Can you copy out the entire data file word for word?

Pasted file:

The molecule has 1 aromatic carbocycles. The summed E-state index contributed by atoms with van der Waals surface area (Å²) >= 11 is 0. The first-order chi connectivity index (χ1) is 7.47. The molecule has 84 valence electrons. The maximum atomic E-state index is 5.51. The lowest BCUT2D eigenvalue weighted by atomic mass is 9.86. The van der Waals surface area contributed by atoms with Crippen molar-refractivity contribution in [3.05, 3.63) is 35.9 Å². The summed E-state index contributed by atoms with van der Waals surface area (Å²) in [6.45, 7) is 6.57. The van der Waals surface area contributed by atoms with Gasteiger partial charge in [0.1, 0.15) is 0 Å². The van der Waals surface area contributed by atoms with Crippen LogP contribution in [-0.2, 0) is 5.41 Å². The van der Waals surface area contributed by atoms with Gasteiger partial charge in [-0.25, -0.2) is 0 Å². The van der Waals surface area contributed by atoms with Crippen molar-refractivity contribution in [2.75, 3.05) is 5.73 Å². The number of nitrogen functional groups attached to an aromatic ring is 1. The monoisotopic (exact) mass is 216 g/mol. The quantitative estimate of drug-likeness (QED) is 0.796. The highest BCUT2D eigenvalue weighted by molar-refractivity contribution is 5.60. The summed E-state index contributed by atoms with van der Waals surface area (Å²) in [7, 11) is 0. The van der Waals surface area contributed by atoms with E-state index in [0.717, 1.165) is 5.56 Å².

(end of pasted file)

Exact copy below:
The molecule has 1 aromatic carbocycles. The summed E-state index contributed by atoms with van der Waals surface area (Å²) >= 11 is 0. The first-order chi connectivity index (χ1) is 7.47. The molecule has 84 valence electrons. The maximum atomic E-state index is 5.51. The lowest BCUT2D eigenvalue weighted by atomic mass is 9.86. The van der Waals surface area contributed by atoms with Crippen molar-refractivity contribution in [3.05, 3.63) is 35.9 Å². The summed E-state index contributed by atoms with van der Waals surface area (Å²) in [6.45, 7) is 6.57. The van der Waals surface area contributed by atoms with Gasteiger partial charge in [0.1, 0.15) is 0 Å². The van der Waals surface area contributed by atoms with Crippen LogP contribution in [-0.2, 0) is 5.41 Å². The van der Waals surface area contributed by atoms with Gasteiger partial charge in [-0.25, -0.2) is 0 Å². The van der Waals surface area contributed by atoms with Crippen molar-refractivity contribution in [2.75, 3.05) is 5.73 Å². The number of nitrogen functional groups attached to an aromatic ring is 1. The monoisotopic (exact) mass is 216 g/mol. The quantitative estimate of drug-likeness (QED) is 0.796. The highest BCUT2D eigenvalue weighted by molar-refractivity contribution is 5.60. The summed E-state index contributed by atoms with van der Waals surface area (Å²) in [7, 11) is 0. The van der Waals surface area contributed by atoms with E-state index in [0.717, 1.165) is 5.56 Å².